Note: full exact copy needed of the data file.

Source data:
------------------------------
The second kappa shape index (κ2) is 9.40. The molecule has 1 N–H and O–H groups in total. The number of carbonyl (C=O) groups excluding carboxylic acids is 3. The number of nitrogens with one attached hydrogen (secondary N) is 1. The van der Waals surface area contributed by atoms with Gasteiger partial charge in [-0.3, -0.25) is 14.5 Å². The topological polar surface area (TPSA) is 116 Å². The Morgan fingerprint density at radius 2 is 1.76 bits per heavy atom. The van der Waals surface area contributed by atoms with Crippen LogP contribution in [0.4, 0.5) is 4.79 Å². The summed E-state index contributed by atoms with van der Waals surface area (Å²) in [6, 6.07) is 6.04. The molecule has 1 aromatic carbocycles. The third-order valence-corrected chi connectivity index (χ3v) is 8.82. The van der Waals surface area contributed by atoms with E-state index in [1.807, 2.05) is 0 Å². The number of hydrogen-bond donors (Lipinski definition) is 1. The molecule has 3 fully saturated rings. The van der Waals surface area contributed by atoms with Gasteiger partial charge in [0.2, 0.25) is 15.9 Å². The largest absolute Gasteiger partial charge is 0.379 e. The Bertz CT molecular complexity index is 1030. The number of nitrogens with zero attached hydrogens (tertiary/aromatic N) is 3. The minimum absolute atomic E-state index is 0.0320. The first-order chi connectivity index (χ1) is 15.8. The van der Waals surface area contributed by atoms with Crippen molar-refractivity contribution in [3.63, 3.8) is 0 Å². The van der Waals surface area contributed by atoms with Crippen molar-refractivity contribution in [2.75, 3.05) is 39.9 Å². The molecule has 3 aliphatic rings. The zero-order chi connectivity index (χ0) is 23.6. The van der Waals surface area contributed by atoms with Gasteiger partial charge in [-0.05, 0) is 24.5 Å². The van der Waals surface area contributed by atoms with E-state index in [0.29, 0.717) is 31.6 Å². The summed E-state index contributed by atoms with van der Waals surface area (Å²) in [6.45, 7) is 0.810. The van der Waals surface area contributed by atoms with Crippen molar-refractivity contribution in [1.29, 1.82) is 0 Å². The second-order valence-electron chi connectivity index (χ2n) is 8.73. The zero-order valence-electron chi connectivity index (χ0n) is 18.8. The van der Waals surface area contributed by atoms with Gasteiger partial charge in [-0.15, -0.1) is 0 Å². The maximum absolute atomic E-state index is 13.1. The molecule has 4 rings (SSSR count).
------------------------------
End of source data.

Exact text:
The second kappa shape index (κ2) is 9.40. The molecule has 1 N–H and O–H groups in total. The number of carbonyl (C=O) groups excluding carboxylic acids is 3. The number of nitrogens with one attached hydrogen (secondary N) is 1. The van der Waals surface area contributed by atoms with Gasteiger partial charge in [-0.3, -0.25) is 14.5 Å². The topological polar surface area (TPSA) is 116 Å². The Morgan fingerprint density at radius 2 is 1.76 bits per heavy atom. The van der Waals surface area contributed by atoms with Crippen LogP contribution in [0.4, 0.5) is 4.79 Å². The summed E-state index contributed by atoms with van der Waals surface area (Å²) in [6, 6.07) is 6.04. The molecule has 1 aromatic carbocycles. The third-order valence-corrected chi connectivity index (χ3v) is 8.82. The van der Waals surface area contributed by atoms with E-state index in [1.807, 2.05) is 0 Å². The number of hydrogen-bond donors (Lipinski definition) is 1. The molecule has 3 fully saturated rings. The van der Waals surface area contributed by atoms with Gasteiger partial charge in [0.2, 0.25) is 15.9 Å². The largest absolute Gasteiger partial charge is 0.379 e. The Bertz CT molecular complexity index is 1030. The number of nitrogens with zero attached hydrogens (tertiary/aromatic N) is 3. The minimum absolute atomic E-state index is 0.0320. The first-order chi connectivity index (χ1) is 15.8. The van der Waals surface area contributed by atoms with Crippen molar-refractivity contribution in [3.63, 3.8) is 0 Å². The van der Waals surface area contributed by atoms with Crippen molar-refractivity contribution in [2.75, 3.05) is 39.9 Å². The molecule has 3 aliphatic rings. The zero-order chi connectivity index (χ0) is 23.6. The van der Waals surface area contributed by atoms with Gasteiger partial charge in [-0.05, 0) is 24.5 Å². The van der Waals surface area contributed by atoms with E-state index in [0.29, 0.717) is 31.6 Å². The summed E-state index contributed by atoms with van der Waals surface area (Å²) in [6.45, 7) is 0.810. The van der Waals surface area contributed by atoms with Crippen molar-refractivity contribution in [1.29, 1.82) is 0 Å². The second-order valence-electron chi connectivity index (χ2n) is 8.73. The zero-order valence-electron chi connectivity index (χ0n) is 18.8. The van der Waals surface area contributed by atoms with Gasteiger partial charge in [-0.15, -0.1) is 0 Å². The maximum absolute atomic E-state index is 13.1. The molecule has 4 rings (SSSR count).